church of england

  • 1 Dec 2013

    Churches with different views in heated debates about sexuality actually share common ground and can move forward despite their differences, says a new paper from the Christian think-tank Ekklesia.

  • 1 Dec 2013

    Ekklesia associate Savitri Hensman will be appearing on the BBC Radio 4 Sunday programme, and then on local station Radio Berkshire, on the morning of Sunday 1 December – talking about the Pilling report on sexuality in the Church of England, and hopefully getting the chance to mention her own important Ekklesia research paper, 'Church views on sexuality: recovering the middle ground'.

  • 30 Nov 2013

    Clergy should be free to hold services for same-sex couples, a Church of England working party has urged, while not embracing full inclusion at present.

  • 21 Nov 2013

    The Church of England’s decision to move a step closer towards allowing women to be bishops is a welcome move. By 378 votes to eight, General Synod backed a package of proposals to take forward legislation which may be approved in 2014.

  • 20 Nov 2013

    The General Synod of the Church of England, its governing body, has approved a package of measures as the next steps to enable women to become bishops.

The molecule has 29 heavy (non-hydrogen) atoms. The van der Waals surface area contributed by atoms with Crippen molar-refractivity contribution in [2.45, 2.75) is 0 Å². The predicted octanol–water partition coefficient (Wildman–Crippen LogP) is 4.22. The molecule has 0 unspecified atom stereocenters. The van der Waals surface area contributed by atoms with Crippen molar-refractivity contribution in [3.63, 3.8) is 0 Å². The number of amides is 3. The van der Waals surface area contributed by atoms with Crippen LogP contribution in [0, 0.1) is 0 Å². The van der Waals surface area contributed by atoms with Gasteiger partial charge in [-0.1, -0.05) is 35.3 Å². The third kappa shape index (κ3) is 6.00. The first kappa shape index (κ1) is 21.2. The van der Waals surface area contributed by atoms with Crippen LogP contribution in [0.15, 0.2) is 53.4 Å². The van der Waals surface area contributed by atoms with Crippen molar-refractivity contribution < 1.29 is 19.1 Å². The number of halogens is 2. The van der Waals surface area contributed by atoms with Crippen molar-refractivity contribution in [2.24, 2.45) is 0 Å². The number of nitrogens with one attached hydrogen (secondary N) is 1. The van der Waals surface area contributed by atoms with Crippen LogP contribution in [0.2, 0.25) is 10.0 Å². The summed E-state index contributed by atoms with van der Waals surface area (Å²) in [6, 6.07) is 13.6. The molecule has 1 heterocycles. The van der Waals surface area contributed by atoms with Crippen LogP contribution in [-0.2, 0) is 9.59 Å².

• 19 Nov 2013
  • 19 Nov 2013

    In addition to challenging the misuse of statistics in recent claims about Church of England Schools, the The Fair Admissions Campaign, of which Ekklesia is part, has recently highlighted a number of Church schools that are highly selective in their admissions.

  • 15 Nov 2013
  • 15 Nov 2013

    The Archbishop of Canterbury’s statement that Church of England schools can move away from religious selection "opens the door" to change, say reformers.

  • 28 Oct 2013

    This is a time to be both politically and practically subversive in the face of a growing political consensus that is hurting the most vulnerable, says Jonathan Bartley. All of the main parties in the UK, including Labour, support the cut in housing benefit. Labour has said that it would not reverse it - or, indeed, most of the other welfare reforms - should it gain power at the next election. In the face of such a negative consensus, new social housing could become a central weapon in the Churches' fight to protect the poorest.